I wanted to find out where the game led me and during the experience in the mansion I was fully immersed already. In fact when reaching the second map of the mansion I was pretty much sure the game would offer me the first chase with a monster since the layout would have been almost perfect for it. But it didn't and hell I am glad for it. Cause there was the chance that this may have gone wrong and spoil everything that was coming.

I gotta tell you I stayed away from many images of the game. Still I was somewhat sure the monsters would be pigs. But I wasn't sure of the details. In fact actually I suspected these enemies being TDD Gatherers with the pig masks which haunt you from the beginning.

So I went to the church and down to the basement. Along the way I got pretty unnerved already - especially by the semi encounter in that warehouse which gave me a pretty good impression on how FAST such an enemy would be. Descending the stairs made me jump when I saw a Pig rushing along. In fact I was more startled. I wasn't convinced this would be a monster since I expected those to walk on two legs. Going deeper I heard it, I saw moving shadows and yet I wasn't fully afraid. Hey, it's just a pig. ... even tho it was a very big one I saw ... maybe it's a bore. Then my light flickered and in the ambient light I saw this dark shape..... rising... standing up!

I KILLED my lantern and rushed to the next corner, listening to both the steps and the beat of my heart. Eventually my heart-beating went calm... but these steps were still there. IMMEDIATELY my heart was pumping again: This thing will not go away! There is no "search music" either! It's NOT GOING AWAY! If *I* don't slip along, I cannot proceed!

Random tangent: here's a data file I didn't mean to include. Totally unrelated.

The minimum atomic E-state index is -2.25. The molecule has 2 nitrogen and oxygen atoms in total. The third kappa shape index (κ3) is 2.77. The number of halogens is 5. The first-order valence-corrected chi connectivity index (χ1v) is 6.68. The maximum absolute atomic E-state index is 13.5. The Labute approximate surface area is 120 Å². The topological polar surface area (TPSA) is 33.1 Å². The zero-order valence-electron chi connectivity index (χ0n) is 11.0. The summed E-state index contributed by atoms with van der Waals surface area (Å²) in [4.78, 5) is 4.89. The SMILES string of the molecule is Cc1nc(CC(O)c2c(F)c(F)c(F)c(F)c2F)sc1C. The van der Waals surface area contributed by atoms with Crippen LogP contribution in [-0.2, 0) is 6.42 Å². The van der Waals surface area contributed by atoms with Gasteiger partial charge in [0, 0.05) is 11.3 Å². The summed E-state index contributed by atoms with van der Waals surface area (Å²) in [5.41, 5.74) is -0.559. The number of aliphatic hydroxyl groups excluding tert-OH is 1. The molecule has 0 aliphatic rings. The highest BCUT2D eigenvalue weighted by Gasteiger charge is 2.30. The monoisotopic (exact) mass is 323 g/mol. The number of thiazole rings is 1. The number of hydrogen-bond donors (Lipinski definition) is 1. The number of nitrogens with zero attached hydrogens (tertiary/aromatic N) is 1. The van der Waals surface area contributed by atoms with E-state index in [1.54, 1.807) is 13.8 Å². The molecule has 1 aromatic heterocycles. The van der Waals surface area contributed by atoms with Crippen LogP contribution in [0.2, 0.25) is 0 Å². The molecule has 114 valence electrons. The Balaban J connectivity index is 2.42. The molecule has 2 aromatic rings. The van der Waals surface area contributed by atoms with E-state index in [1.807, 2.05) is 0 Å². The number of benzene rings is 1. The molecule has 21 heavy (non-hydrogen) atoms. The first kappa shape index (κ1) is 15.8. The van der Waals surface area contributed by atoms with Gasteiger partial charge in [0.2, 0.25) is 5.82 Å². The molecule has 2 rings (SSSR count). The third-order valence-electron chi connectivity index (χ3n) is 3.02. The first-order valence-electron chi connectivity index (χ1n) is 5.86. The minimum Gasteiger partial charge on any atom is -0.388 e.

I gotta say this was when I was extremely shocked and totally amazed at the same time. Eventually I snuck by that thing and made my way to the factory which got me more encounters with these pigs.

By the time I reached the Bilge I got most of my fears covered. I had my first death behind me and I started to get "used" to them. However this occurred in the most perfectly and well considered moment. By that time I was fully engulfed by the narration - aware of the machine, disgusted of these disturbing events, unnerved by machine sounds and the mask which seemed to follow my every move. Things started to fall in place and still more questions were rising.

I have to say at this point that I never had a problem with the blue haze, many seem to complain about. I felt this was truly contributing to the atmosphere. After all this is not the story of a man but a machine. Cold as ice. Sterile I am tempted to say even tho many parts of the game are anything BUT sterile. So I felt this blue fog was VERY much fitting the atmosphere. But I was a bit confused why it was used THAT much everywhere. Until it occurred to me: The machine was EVERYWHERE, too.

And I put new life in it.

By that time the fear of monsters ceased and terror of Mandus' - and my own - actions befell me. I must say I really gotta compliment how Chinese Room managed to perfectly orchestrate the usage of the monsters as their encounters, the amount of encounters and my personal relation with them in terms of fear and interactions match perfectly my FIGHT against the machine... if that makes sense to you. In a way these pigs symbolized the machine. First I was afraid, then I accepted them and after they had beaten me, I took the fight to them - in the moment they took the fight against humanity. In the Pigline Mandus and I even KILLED one of these - once more symbolizing how Mandus was fighting the machine.